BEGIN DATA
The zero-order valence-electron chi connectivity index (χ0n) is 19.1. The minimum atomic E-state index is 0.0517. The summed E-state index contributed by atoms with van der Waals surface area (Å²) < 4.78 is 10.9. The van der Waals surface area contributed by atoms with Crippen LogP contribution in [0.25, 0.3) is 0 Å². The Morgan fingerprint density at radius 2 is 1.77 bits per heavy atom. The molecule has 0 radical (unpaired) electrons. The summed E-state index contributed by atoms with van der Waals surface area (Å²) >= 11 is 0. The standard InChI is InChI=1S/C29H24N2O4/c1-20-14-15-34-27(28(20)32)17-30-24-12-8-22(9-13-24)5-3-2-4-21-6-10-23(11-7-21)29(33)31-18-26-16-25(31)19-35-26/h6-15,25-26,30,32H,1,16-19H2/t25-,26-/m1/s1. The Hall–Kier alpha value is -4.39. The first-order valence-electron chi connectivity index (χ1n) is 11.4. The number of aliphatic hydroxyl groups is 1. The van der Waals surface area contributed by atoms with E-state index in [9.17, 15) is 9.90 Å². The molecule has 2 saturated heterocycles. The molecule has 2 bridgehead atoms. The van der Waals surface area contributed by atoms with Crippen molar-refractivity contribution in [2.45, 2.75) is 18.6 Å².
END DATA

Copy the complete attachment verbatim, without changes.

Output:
The zero-order valence-electron chi connectivity index (χ0n) is 19.1. The minimum atomic E-state index is 0.0517. The summed E-state index contributed by atoms with van der Waals surface area (Å²) < 4.78 is 10.9. The van der Waals surface area contributed by atoms with Crippen LogP contribution in [0.25, 0.3) is 0 Å². The Morgan fingerprint density at radius 2 is 1.77 bits per heavy atom. The molecule has 0 radical (unpaired) electrons. The summed E-state index contributed by atoms with van der Waals surface area (Å²) >= 11 is 0. The standard InChI is InChI=1S/C29H24N2O4/c1-20-14-15-34-27(28(20)32)17-30-24-12-8-22(9-13-24)5-3-2-4-21-6-10-23(11-7-21)29(33)31-18-26-16-25(31)19-35-26/h6-15,25-26,30,32H,1,16-19H2/t25-,26-/m1/s1. The Hall–Kier alpha value is -4.39. The first-order valence-electron chi connectivity index (χ1n) is 11.4. The number of aliphatic hydroxyl groups is 1. The van der Waals surface area contributed by atoms with E-state index in [9.17, 15) is 9.90 Å². The molecule has 2 saturated heterocycles. The molecule has 2 bridgehead atoms. The van der Waals surface area contributed by atoms with Crippen molar-refractivity contribution in [2.45, 2.75) is 18.6 Å².